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Maritime chainsaw artist shares his passion through wood creations


With a driveway filled with different creatures and sawdust permanently covering his clothes, Liam Tromans is a chainsaw carver by all definitions.

“I do it like seven days a week, 8-10 hours a day most days. I just want to make up for lost time I think because I still have a lot of art in me,” he said.

Despite spending a lot of his childhood drawing and occasionally painting, Tromans followed in his dad’s footsteps at the beginning of his career and went into the forestry sector.

The now well-known carver didn’t pick up the craft until 2000 and, even then, he only did it part-time at first.

“In the back of my mind, I always wanted to do some kind of art,” he said.

“The reason I quit forestry was I saw a show on television, I think it was called Saw Dogs, and these guys were carving full time every day and I said ‘Man, I wish I could do that sometime’… The next morning I had to go into the woods and it was spilling rain and I put my backpack, my chainsaw, gas, oil, 60 to 70 pounds of gear going into the woods and I was thinking ‘Oh man, I wish I could go carving full time instead of doing this every day.’ It took about two years after that, but I finally made it.”

A wood carving of a fisherman by artist Liam Tromans is pictured.

After honing his skills in British Columbia for a few years, the Cape Bretoner and his wife moved back to Nova Scotia last September. They now calls Tidnish, N.S., home.

It’s not uncommon to see Tromans out in his driveway with his headphones on and his chainsaw in hand. It’s also not uncommon for people to stop in and check out his work.

He says almost everything is for sale, but he admits there are a few pieces he plans to hang onto.

“Back east, it’s drawn more towards fishermen and some Maritime things, but I think overall the bears are probably the best seller right now. I get more requests for bears than anything else and I would say eagles here too are a close second,” he said.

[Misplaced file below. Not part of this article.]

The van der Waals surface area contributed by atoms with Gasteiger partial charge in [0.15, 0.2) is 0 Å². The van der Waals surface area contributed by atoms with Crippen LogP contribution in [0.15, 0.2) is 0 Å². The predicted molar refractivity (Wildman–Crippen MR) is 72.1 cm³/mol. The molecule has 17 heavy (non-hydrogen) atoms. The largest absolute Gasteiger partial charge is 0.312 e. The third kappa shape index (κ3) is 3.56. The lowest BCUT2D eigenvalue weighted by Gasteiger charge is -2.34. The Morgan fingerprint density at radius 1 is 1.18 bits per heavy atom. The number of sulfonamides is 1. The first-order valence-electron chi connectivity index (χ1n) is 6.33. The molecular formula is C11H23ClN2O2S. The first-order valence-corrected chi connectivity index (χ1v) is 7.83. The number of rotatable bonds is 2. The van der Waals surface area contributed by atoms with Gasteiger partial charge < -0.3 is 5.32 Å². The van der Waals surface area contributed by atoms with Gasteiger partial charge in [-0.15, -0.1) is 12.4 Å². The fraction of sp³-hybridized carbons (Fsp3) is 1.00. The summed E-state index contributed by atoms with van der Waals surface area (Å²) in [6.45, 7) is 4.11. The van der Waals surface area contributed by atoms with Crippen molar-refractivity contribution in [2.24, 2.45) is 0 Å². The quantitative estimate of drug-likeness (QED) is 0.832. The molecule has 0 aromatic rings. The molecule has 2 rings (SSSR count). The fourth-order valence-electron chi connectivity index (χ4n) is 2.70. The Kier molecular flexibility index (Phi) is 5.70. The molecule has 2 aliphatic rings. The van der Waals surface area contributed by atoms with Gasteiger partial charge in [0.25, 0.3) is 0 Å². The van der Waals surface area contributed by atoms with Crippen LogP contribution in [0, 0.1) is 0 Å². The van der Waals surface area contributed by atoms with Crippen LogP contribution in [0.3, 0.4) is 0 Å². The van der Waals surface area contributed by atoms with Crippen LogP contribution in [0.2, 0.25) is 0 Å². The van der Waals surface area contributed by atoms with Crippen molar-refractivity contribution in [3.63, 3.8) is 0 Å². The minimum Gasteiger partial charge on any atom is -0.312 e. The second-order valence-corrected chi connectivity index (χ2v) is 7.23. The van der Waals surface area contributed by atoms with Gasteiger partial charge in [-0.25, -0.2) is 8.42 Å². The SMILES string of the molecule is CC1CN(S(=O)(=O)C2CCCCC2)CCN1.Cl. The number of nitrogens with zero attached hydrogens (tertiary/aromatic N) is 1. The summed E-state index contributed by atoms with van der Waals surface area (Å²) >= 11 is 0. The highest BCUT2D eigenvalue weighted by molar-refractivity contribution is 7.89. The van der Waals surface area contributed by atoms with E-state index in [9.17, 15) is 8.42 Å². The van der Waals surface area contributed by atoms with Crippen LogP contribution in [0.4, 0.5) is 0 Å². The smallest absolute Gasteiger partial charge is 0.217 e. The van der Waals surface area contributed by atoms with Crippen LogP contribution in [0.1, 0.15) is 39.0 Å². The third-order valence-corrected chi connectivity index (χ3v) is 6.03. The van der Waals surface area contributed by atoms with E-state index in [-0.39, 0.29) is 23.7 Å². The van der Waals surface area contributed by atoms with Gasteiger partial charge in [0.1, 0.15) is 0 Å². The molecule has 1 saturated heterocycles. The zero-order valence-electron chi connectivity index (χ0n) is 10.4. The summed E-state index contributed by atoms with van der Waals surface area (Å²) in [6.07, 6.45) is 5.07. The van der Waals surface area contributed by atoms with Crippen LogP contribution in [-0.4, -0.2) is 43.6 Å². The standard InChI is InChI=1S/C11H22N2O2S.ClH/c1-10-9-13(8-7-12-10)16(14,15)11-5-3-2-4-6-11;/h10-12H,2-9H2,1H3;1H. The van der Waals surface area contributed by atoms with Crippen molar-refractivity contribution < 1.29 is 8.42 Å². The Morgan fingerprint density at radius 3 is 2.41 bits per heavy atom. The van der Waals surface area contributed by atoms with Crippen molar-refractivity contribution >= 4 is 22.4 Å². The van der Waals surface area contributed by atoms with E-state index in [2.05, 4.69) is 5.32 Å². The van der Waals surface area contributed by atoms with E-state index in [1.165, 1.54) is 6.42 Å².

However, his favourites are the sasquatches and elephant sculptures he gets to create.

“I’ll start with the biggest saw I have, rough it out first, and I’ll get the basic shape of it. Then I’ll take a mid-sized saw, like a 50 cc saw, and just shape it down. Then, I’ll finish with a small saw. Most times I use a battery electrical saw right now for detail,” said Tromans.

A wood carving of an elephant by artist Liam Tromans is pictured.

While his final creations speak for themselves, the carver also won the Hope World Class Championship in 2019 and regularly participates in carving competitions.

“It was two eagles fighting, never done before like that and I carved a rock base and they looked like rock and I carved a shadow box of a mountain in the foreground and I put some bears on trees. I put a light in it, and it went right to the wires, like 27 hours to finish it and it was like 11 to 12 feet tall, but I got it done in the last minute and I won first place with it. So I worked like crazy to get it done and I was proud of that one,” said Tromans about his 2019 win.

Despite starting his carving career a little later than he would have liked, he says he’s done thousands and thousands of sculptures and some days he can complete as many as 10.

“If you love what you do, give it a shot,” he said.

“I’m approaching 60 now, but I still got 20 years of carving hopefully.”

Click here for a gallery of Tromans' work.

For more Nova Scotia news visit our dedicated provincial page. Top Stories


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